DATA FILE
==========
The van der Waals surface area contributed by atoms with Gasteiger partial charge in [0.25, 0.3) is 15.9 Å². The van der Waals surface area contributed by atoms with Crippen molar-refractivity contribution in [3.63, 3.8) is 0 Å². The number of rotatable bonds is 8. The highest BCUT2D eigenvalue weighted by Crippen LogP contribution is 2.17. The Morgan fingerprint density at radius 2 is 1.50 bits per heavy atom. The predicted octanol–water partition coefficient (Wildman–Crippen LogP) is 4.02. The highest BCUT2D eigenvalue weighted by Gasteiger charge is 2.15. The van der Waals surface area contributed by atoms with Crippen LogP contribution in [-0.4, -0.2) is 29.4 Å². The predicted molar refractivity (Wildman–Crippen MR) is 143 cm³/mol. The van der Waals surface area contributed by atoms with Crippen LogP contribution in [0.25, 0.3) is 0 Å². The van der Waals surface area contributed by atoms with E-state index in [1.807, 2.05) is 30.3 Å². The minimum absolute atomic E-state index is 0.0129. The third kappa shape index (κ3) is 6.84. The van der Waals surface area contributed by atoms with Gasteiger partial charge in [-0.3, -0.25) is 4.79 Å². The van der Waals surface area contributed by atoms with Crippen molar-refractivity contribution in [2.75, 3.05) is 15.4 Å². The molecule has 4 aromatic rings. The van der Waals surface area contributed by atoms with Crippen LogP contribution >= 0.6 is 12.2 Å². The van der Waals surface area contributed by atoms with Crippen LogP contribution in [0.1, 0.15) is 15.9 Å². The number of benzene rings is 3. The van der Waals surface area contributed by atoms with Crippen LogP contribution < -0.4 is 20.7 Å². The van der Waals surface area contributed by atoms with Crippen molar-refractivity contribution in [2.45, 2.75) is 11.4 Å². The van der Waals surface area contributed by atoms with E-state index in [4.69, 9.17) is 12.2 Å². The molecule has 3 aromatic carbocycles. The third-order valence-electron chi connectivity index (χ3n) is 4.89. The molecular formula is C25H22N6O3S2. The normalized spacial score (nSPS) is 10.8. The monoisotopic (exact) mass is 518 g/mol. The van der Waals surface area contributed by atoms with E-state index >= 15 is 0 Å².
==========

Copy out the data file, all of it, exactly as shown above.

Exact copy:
The van der Waals surface area contributed by atoms with Gasteiger partial charge in [0.25, 0.3) is 15.9 Å². The van der Waals surface area contributed by atoms with Crippen molar-refractivity contribution in [3.63, 3.8) is 0 Å². The number of rotatable bonds is 8. The highest BCUT2D eigenvalue weighted by Crippen LogP contribution is 2.17. The Morgan fingerprint density at radius 2 is 1.50 bits per heavy atom. The predicted octanol–water partition coefficient (Wildman–Crippen LogP) is 4.02. The highest BCUT2D eigenvalue weighted by Gasteiger charge is 2.15. The van der Waals surface area contributed by atoms with Crippen LogP contribution in [-0.4, -0.2) is 29.4 Å². The predicted molar refractivity (Wildman–Crippen MR) is 143 cm³/mol. The van der Waals surface area contributed by atoms with Crippen LogP contribution in [0.25, 0.3) is 0 Å². The van der Waals surface area contributed by atoms with E-state index in [1.807, 2.05) is 30.3 Å². The minimum absolute atomic E-state index is 0.0129. The third kappa shape index (κ3) is 6.84. The van der Waals surface area contributed by atoms with Gasteiger partial charge in [-0.3, -0.25) is 4.79 Å². The van der Waals surface area contributed by atoms with Crippen molar-refractivity contribution in [2.75, 3.05) is 15.4 Å². The molecule has 4 aromatic rings. The van der Waals surface area contributed by atoms with Crippen LogP contribution >= 0.6 is 12.2 Å². The van der Waals surface area contributed by atoms with Crippen LogP contribution in [0.1, 0.15) is 15.9 Å². The number of benzene rings is 3. The van der Waals surface area contributed by atoms with Crippen LogP contribution < -0.4 is 20.7 Å². The van der Waals surface area contributed by atoms with Crippen molar-refractivity contribution in [2.45, 2.75) is 11.4 Å². The van der Waals surface area contributed by atoms with E-state index in [4.69, 9.17) is 12.2 Å². The molecule has 3 aromatic carbocycles. The third-order valence-electron chi connectivity index (χ3n) is 4.89. The molecular formula is C25H22N6O3S2. The normalized spacial score (nSPS) is 10.8. The monoisotopic (exact) mass is 518 g/mol. The van der Waals surface area contributed by atoms with E-state index >= 15 is 0 Å².